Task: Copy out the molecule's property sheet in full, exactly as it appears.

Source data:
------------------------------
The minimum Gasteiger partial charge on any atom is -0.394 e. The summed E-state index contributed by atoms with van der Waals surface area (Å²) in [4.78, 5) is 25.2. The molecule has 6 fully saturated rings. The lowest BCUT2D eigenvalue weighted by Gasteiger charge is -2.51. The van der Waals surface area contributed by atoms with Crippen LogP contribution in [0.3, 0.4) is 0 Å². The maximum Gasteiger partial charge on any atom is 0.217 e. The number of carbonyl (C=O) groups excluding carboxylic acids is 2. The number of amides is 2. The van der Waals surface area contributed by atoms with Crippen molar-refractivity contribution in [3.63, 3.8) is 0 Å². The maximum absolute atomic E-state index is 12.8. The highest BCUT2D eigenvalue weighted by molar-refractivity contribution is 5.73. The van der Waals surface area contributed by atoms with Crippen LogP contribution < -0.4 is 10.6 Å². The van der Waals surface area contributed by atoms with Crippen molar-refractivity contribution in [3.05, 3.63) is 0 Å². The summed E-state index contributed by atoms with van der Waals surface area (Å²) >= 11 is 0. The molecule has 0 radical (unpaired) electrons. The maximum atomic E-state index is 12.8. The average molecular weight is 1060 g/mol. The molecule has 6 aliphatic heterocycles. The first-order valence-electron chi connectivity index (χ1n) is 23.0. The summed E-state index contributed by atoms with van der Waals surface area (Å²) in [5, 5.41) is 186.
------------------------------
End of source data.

The minimum Gasteiger partial charge on any atom is -0.394 e. The summed E-state index contributed by atoms with van der Waals surface area (Å²) in [4.78, 5) is 25.2. The molecule has 6 fully saturated rings. The lowest BCUT2D eigenvalue weighted by Gasteiger charge is -2.51. The van der Waals surface area contributed by atoms with Crippen LogP contribution in [0.3, 0.4) is 0 Å². The maximum Gasteiger partial charge on any atom is 0.217 e. The number of carbonyl (C=O) groups excluding carboxylic acids is 2. The number of amides is 2. The van der Waals surface area contributed by atoms with Crippen molar-refractivity contribution in [3.63, 3.8) is 0 Å². The maximum absolute atomic E-state index is 12.8. The highest BCUT2D eigenvalue weighted by molar-refractivity contribution is 5.73. The van der Waals surface area contributed by atoms with Crippen LogP contribution < -0.4 is 10.6 Å². The van der Waals surface area contributed by atoms with Crippen molar-refractivity contribution in [3.05, 3.63) is 0 Å². The summed E-state index contributed by atoms with van der Waals surface area (Å²) >= 11 is 0. The molecule has 0 radical (unpaired) electrons. The maximum atomic E-state index is 12.8. The average molecular weight is 1060 g/mol. The molecule has 6 aliphatic heterocycles. The first-order valence-electron chi connectivity index (χ1n) is 23.0. The summed E-state index contributed by atoms with van der Waals surface area (Å²) in [5, 5.41) is 186.